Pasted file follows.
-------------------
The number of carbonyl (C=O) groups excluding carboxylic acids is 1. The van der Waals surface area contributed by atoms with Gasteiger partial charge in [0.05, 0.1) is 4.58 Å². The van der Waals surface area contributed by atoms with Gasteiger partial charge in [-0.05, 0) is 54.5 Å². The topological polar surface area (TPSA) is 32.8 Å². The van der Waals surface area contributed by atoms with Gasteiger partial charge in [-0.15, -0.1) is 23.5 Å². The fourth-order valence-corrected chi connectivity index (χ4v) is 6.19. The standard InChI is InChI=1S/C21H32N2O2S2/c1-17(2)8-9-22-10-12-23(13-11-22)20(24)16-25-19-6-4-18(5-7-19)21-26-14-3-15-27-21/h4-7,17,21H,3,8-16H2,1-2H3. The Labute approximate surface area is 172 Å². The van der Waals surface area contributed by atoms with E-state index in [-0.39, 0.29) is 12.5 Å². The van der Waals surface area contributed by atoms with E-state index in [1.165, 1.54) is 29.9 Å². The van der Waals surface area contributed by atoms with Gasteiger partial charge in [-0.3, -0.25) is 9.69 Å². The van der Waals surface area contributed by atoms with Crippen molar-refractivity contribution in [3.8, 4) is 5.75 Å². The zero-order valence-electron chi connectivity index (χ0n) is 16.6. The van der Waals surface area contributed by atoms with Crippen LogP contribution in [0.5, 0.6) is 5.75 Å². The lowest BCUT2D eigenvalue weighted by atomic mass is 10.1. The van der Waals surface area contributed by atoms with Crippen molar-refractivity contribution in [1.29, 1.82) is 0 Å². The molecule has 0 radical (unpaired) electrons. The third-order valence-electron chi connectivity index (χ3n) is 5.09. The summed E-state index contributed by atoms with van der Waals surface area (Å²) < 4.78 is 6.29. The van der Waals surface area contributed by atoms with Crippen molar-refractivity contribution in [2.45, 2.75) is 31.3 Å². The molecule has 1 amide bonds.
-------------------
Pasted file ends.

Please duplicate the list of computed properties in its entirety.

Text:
The number of carbonyl (C=O) groups excluding carboxylic acids is 1. The van der Waals surface area contributed by atoms with Gasteiger partial charge in [0.05, 0.1) is 4.58 Å². The van der Waals surface area contributed by atoms with Gasteiger partial charge in [-0.05, 0) is 54.5 Å². The topological polar surface area (TPSA) is 32.8 Å². The van der Waals surface area contributed by atoms with Gasteiger partial charge in [-0.15, -0.1) is 23.5 Å². The fourth-order valence-corrected chi connectivity index (χ4v) is 6.19. The standard InChI is InChI=1S/C21H32N2O2S2/c1-17(2)8-9-22-10-12-23(13-11-22)20(24)16-25-19-6-4-18(5-7-19)21-26-14-3-15-27-21/h4-7,17,21H,3,8-16H2,1-2H3. The Labute approximate surface area is 172 Å². The van der Waals surface area contributed by atoms with E-state index in [-0.39, 0.29) is 12.5 Å². The van der Waals surface area contributed by atoms with E-state index in [1.165, 1.54) is 29.9 Å². The van der Waals surface area contributed by atoms with Gasteiger partial charge in [-0.3, -0.25) is 9.69 Å². The van der Waals surface area contributed by atoms with Crippen molar-refractivity contribution in [3.8, 4) is 5.75 Å². The zero-order valence-electron chi connectivity index (χ0n) is 16.6. The van der Waals surface area contributed by atoms with Crippen LogP contribution in [0.5, 0.6) is 5.75 Å². The lowest BCUT2D eigenvalue weighted by atomic mass is 10.1. The van der Waals surface area contributed by atoms with Crippen molar-refractivity contribution in [1.29, 1.82) is 0 Å². The molecule has 0 radical (unpaired) electrons. The third-order valence-electron chi connectivity index (χ3n) is 5.09. The summed E-state index contributed by atoms with van der Waals surface area (Å²) < 4.78 is 6.29. The van der Waals surface area contributed by atoms with Crippen molar-refractivity contribution in [2.45, 2.75) is 31.3 Å². The molecule has 1 amide bonds.